keywords = "Insulin resistance, Oral glucose tolerance test, Steady-state plasma glucose",
author = "Chung-Ze Wu and Jiunn-Diann Lin and Hsia, {Te Lin} and Hsu, {Chun Hsien} and Hsieh, {Chang Hsun} and Chang, {Jin Biou} and Chen, {Jin Shuen} and Chun Pei and Dee Pei and Chen, {Yen Lin}",
year = "2014",
doi = "10.1111/jdi.12155",
language = "English",
volume = "5",
pages = "290--296",
journal = "Journal of Diabetes Investigation",
issn = "2040-1116",
publisher = "Blackwell Publishing Asia Pty Ltd",
number = "3",

}

TY - JOUR

T1 - Accurate method to estimate insulin resistance from multiple regression models using data of metabolic syndrome and oral glucose tolerance test

AU - Wu, Chung-Ze

AU - Lin, Jiunn-Diann

AU - Hsia, Te Lin

AU - Hsu, Chun Hsien

AU - Hsieh, Chang Hsun

AU - Chang, Jin Biou

AU - Chen, Jin Shuen

AU - Pei, Chun

AU - Pei, Dee

AU - Chen, Yen Lin

PY - 2014

Y1 - 2014

N2 - Aims/Introduction: How to measure insulin resistance (IR) accurately and conveniently is a critical issue for both clinical practice and research. In the present study, we tried to modify the β-cell function, insulin sensitivity, and glucose tolerance test (BIGTT) in patients with normal glucose tolerance (NGT) and abnormal glucose tolerance (AGT) by oral glucose tolerance test (OGTT) and metabolic syndrome (MetS) components. Materials and Methods: There were 327 participants enrolled and divided into NGT or AGT. Data from 75% of the participants were used to build the models, and the remaining 25% were used for external validation. Steady-state plasma glucose (SSPG) concentration derived from the insulin suppression test was regarded as the standard measurement for IR. Five models were built from multiple regression: model 1 (MetS model with sex, age and MetS components); model 2 (simple OGTT model with sex, age, plasma glucose, and insulin concentrations at 0 and 120 min during OGTT); model 3 (full OGTT model with sex, age, and plasma glucose and insulin concentrations at 0, 30, 60, 90, 120, and 180 min during OGTT); model 4 (simple combined model): model 1 and model 2; and model 5 (full model): model 1 and 3. Results: In general, our models had higher r2 compared with surrogates derived from OGTT, such as homeostasis model assessment-insulin resistance and quantitative insulin sensitivity check index. Among them, model 5 had the highest r2 (0.505 in NGT, 0.556 in AGT, respectively). Conclusions: Our modified BIGTT models proved to be accurate and easy methods for estimating IR, and can be used in clinical practice and research.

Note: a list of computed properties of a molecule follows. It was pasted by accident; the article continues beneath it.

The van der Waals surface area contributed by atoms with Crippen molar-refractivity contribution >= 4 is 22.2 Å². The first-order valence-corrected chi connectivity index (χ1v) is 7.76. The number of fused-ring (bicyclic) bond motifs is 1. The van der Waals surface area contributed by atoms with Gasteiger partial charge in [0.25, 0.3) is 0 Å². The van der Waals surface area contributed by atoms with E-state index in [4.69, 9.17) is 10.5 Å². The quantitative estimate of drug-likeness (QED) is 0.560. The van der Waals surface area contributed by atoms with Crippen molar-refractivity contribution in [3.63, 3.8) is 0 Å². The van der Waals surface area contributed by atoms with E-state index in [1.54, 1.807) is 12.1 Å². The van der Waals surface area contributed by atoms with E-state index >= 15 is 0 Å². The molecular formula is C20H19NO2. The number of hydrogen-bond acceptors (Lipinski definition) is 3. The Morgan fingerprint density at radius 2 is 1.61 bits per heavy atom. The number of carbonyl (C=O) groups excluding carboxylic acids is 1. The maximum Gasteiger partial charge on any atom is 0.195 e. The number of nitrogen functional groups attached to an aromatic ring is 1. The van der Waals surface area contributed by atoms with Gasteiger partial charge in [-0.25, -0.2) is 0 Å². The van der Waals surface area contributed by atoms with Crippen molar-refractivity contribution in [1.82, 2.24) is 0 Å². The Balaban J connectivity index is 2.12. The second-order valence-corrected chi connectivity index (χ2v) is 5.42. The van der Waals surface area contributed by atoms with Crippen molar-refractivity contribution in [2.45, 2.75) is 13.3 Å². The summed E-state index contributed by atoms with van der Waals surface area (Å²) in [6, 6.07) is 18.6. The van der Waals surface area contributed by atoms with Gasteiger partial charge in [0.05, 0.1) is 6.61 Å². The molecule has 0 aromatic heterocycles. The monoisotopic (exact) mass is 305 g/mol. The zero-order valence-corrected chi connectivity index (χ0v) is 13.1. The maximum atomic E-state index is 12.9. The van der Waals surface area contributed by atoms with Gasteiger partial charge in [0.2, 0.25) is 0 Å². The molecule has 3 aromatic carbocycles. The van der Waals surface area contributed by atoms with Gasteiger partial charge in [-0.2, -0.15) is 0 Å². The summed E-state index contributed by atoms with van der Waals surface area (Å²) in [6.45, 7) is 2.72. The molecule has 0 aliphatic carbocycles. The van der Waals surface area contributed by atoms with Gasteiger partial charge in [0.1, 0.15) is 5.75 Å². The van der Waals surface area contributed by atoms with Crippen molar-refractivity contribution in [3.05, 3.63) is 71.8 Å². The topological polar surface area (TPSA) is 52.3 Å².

AB - Aims/Introduction: How to measure insulin resistance (IR) accurately and conveniently is a critical issue for both clinical practice and research. In the present study, we tried to modify the β-cell function, insulin sensitivity, and glucose tolerance test (BIGTT) in patients with normal glucose tolerance (NGT) and abnormal glucose tolerance (AGT) by oral glucose tolerance test (OGTT) and metabolic syndrome (MetS) components. Materials and Methods: There were 327 participants enrolled and divided into NGT or AGT. Data from 75% of the participants were used to build the models, and the remaining 25% were used for external validation. Steady-state plasma glucose (SSPG) concentration derived from the insulin suppression test was regarded as the standard measurement for IR. Five models were built from multiple regression: model 1 (MetS model with sex, age and MetS components); model 2 (simple OGTT model with sex, age, plasma glucose, and insulin concentrations at 0 and 120 min during OGTT); model 3 (full OGTT model with sex, age, and plasma glucose and insulin concentrations at 0, 30, 60, 90, 120, and 180 min during OGTT); model 4 (simple combined model): model 1 and model 2; and model 5 (full model): model 1 and 3. Results: In general, our models had higher r2 compared with surrogates derived from OGTT, such as homeostasis model assessment-insulin resistance and quantitative insulin sensitivity check index. Among them, model 5 had the highest r2 (0.505 in NGT, 0.556 in AGT, respectively). Conclusions: Our modified BIGTT models proved to be accurate and easy methods for estimating IR, and can be used in clinical practice and research.

KW - Insulin resistance

KW - Oral glucose tolerance test

KW - Steady-state plasma glucose

UR - http://www.scopus.com/inward/record.url?scp=84899976484&partnerID=8YFLogxK

UR - http://www.scopus.com/inward/citedby.url?scp=84899976484&partnerID=8YFLogxK

U2 - 10.1111/jdi.12155

DO - 10.1111/jdi.12155

M3 - Article

AN - SCOPUS:84899976484

VL - 5

SP - 290

EP - 296

JO - Journal of Diabetes Investigation

JF - Journal of Diabetes Investigation

SN - 2040-1116

IS - 3

ER -